“Any philosophy is unworthy of the the name if it attempts to convert objects into the conditions by which they can be known or verified. The term philosophia, possibly coined by Pythagoras, famously means not ‘wisdom’ but ‘love of wisdom.’ The real is something that cannot be known, only loved.”

This points to a view wherein the aesthetic (i.e. poetic) is primordial, and allows different things in a real universe to engage directly below the mental logosphere.

@johnnydavis54 Thanks for listening. Just in case it wasn’t clear, when Phil said that about the sacrifice, he was totally making a joke. So I didn’t stop him; I just played along by saying “But we won’t talk about that.”

I listened to the part of the Cosmos Cafe discussion you linked with great interest. Both Phil and I have had similar experiences. We discuss some of them briefly in Episode 1, and in more depth in an upcoming episode on the films of Rod Ascher.


I’m glad you clarified that. I had a clear dream of sacrificing a baby. It was in ancient times and I was a young man wearing a toga. emerging out of what appeared to be a temple of some kind. An oracular voice spoke from above. I was forced by an ancestral patriarchal voice, bellowing from a mountain top, to throw the baby into the ravine. It was a beautiful baby and this action felt horrible, and a great despair descended upon me. The shrieks and screams rose up from the presence of invisible beings all around me. I woke up in a state of terror, my heart pounding too fast. I was a teenager then and I resolved to come out of the closet shortly after that dream.

I was clearly acting out of a Jungian styled puer aeternis archetype. I now consider that Jungian explanation inadequate. In the Imaginal realms everything is real and it may have actually happened in a really real past. I’m not sure, but the recollection started a chain of events in the waking world ( not to be confused with the physical world) that resulted in a big shift in lived reality.

This was not a joke.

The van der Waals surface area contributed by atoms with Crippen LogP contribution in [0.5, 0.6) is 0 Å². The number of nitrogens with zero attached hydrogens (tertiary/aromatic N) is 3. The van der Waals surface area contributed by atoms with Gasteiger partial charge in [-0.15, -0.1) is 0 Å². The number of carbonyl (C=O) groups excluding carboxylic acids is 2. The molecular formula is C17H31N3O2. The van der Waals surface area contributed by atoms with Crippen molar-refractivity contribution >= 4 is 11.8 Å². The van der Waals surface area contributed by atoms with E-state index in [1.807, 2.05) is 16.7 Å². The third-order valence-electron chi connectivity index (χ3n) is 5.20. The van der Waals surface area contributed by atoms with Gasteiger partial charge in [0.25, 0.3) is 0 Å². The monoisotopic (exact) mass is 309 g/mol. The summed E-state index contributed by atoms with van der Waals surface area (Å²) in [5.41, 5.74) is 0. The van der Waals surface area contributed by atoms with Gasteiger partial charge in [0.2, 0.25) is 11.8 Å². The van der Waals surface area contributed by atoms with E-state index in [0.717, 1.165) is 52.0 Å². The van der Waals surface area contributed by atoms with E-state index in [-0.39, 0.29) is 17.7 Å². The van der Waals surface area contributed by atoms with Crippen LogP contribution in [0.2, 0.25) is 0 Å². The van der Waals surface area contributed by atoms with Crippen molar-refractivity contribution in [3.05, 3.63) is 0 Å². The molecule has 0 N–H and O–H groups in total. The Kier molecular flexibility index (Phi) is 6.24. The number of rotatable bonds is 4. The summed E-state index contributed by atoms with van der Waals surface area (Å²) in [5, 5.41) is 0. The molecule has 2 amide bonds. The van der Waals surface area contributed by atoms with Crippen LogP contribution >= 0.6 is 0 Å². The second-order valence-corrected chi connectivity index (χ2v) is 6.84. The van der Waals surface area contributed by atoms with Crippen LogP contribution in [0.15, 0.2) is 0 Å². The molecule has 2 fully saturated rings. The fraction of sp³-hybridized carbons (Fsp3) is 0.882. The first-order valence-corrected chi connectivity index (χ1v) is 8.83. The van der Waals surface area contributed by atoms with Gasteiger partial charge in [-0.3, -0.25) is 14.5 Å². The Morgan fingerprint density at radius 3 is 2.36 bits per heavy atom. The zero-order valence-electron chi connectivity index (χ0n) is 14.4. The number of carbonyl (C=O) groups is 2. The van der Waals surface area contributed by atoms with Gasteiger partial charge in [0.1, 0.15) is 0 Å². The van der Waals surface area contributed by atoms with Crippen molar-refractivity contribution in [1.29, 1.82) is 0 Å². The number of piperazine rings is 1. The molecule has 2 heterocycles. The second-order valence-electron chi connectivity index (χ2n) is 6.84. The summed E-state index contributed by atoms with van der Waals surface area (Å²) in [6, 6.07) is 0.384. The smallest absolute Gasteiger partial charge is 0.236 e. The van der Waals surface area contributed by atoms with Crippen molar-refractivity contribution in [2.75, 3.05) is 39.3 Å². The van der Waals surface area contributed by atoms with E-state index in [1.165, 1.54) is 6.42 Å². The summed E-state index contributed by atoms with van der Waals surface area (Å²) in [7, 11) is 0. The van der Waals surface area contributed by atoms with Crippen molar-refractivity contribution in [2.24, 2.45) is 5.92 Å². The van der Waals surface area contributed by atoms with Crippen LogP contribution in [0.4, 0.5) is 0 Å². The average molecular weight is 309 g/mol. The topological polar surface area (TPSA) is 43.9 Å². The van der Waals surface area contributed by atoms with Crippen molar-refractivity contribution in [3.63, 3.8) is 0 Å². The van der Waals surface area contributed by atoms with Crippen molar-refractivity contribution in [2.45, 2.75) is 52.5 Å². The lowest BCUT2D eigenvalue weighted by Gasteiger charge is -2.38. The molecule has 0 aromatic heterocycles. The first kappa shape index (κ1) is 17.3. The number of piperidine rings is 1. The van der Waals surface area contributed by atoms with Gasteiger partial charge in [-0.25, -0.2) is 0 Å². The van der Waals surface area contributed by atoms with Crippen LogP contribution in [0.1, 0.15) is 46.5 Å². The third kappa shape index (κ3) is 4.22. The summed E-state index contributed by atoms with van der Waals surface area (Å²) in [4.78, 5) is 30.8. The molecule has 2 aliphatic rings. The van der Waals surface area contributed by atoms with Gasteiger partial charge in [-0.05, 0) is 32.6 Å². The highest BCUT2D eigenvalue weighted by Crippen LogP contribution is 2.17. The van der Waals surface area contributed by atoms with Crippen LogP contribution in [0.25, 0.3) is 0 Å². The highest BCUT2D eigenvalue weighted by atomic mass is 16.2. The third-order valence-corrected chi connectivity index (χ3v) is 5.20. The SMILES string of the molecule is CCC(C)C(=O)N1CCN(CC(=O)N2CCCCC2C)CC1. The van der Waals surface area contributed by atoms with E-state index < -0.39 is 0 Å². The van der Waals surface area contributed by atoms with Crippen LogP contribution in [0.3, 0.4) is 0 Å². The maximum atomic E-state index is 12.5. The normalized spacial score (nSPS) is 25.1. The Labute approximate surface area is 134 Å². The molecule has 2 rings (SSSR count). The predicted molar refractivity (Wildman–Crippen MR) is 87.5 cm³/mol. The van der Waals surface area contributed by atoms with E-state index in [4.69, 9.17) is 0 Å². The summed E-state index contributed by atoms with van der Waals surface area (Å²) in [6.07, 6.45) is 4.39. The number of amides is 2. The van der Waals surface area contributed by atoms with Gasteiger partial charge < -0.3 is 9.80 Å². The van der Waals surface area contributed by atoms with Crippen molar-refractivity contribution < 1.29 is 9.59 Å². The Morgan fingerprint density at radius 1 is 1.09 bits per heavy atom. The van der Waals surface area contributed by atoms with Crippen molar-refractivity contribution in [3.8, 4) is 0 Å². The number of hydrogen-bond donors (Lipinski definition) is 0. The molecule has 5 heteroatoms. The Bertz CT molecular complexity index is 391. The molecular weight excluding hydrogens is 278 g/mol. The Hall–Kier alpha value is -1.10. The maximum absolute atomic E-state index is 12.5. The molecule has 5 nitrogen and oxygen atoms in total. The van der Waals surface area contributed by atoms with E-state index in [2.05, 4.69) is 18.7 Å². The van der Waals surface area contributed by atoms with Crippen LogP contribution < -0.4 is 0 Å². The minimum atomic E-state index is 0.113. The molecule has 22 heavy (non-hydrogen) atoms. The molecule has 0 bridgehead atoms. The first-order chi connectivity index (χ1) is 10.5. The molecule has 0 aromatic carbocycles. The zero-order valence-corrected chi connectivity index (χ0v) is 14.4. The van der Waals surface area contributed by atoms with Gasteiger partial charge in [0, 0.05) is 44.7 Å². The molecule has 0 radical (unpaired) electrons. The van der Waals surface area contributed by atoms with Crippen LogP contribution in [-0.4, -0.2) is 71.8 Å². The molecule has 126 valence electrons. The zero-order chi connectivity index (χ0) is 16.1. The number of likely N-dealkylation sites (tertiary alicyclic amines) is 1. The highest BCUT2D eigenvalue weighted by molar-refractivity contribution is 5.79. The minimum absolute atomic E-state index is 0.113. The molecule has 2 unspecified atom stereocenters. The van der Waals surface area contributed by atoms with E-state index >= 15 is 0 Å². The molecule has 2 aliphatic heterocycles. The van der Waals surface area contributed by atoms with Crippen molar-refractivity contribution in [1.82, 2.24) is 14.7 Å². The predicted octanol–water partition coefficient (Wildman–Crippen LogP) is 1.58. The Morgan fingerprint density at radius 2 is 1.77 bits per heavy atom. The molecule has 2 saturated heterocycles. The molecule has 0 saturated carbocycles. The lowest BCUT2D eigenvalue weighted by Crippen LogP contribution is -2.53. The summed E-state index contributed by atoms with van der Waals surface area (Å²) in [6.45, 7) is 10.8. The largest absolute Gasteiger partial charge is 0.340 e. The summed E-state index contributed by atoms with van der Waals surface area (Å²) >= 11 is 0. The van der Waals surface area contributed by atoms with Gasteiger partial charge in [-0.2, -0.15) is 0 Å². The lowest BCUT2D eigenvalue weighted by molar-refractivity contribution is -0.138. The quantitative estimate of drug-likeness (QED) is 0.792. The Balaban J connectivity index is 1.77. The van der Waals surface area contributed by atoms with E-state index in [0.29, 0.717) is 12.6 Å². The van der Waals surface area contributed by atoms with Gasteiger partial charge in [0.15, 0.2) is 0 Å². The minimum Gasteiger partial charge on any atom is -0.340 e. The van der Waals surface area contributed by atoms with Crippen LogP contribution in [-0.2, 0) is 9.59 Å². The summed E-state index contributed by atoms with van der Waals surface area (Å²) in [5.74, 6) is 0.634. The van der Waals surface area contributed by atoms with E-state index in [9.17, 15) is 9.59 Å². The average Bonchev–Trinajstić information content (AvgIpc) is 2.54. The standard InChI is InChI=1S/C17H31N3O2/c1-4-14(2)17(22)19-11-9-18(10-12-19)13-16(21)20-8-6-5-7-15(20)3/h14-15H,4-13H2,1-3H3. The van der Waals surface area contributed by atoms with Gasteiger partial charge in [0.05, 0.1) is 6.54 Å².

@johnnydavis54 Oh, I get it. Since Phil had just described a dream, you thought he was referring to another dream. Makes sense, and I can see why you thought I was stopping him from delving past a certain boundary.

The dream you describe is harrowing. I’ve had a few zingers of that kind over the years, and they are as real to me – if not more real – than many memories of physical events. So I hear you when you speak of the reality of imaginal worlds. And as useful as Jungian psychology can be for making sense of things, I also agree that it’s reductive to think that dreams are nothing but the messages they translate to in that register. Kudos on the work you’re doing here and elsewhere.


Thanks for your insights, JF, and I look forward to more episodes from Weird Studies. A really good show!


This week’s episode is on Philip K. Dick’s famous 1977 paper, “If You Think This World is Bad, You Should See Some of the Others.” Phil Ford and I dive into the notion of multiple universes as Dick conceived it (for a time at least) and discuss some of the issues and possibilities that it opens up. Hope you enjoy it.

For those interested, Dick’s essay can be found in The Shifting Realities of Philip K. Dick. Excerpts are available online here: Extracts from Philip K.Dick's essay "If You Find This World Bad"


I really enjoyed your talk on Aleister Crowley, @jfmartel and @phord, a writer I’ve read little of, but whose reputation precedes him, as you well illustrate. I was especially intrigued to hear about his idea of human beings as “stars,” which resonates strongly with the Cosmos idea.

I particularly appreciate your thinking there at the end, JF, adding a narrative dimension of reality to the classical Aristotelian causes to explain the medium of magical functioning. I deeply suspect that language and meaning are inherent to the Cosmos, not just arising in the ‘conscious’ phases of evolutionary emergence, but in some real sense from the beginning—since there is no way I can imagine any kind of reality (in time, at least) without it.

You are developing some great rapport in these talks, and it’s a pleasure to listen to you guys riff. I hope you keep at it!


Thanks @madrush. The idea of a narrative dimension is something Phil and I have been discussing for a while. I agree with you that reality is inconceivable without something like it. You can’t conceive of anything like an event without this narrative, or to make it less linear/lingual/anthropomorphic, aesthetic dimension. No doubt this idea will come up again and again on the podcast.


New episode on the excellent documentaries of Rodney Ascher. If you haven’t seen Room 237 and The Nightmare (the latter is on Netflix, the former easily found online last I checked), I strongly recommend them. But you don’t have to have seen the films to follow this episode, which deals with the power of the moving image to restore the world to its inherent weirdness. We draw a lot on the psychology of James Hillman.

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I guess to be more precise about what struck me, it was the connecting of ‘magick’ with efficacy by means of narrative causation rather than some unexplained influence on the physical directly (contravening the laws of nature). There was something in that formulation that shifted my understanding of how magic might work, because I was able to connect it with how writing works.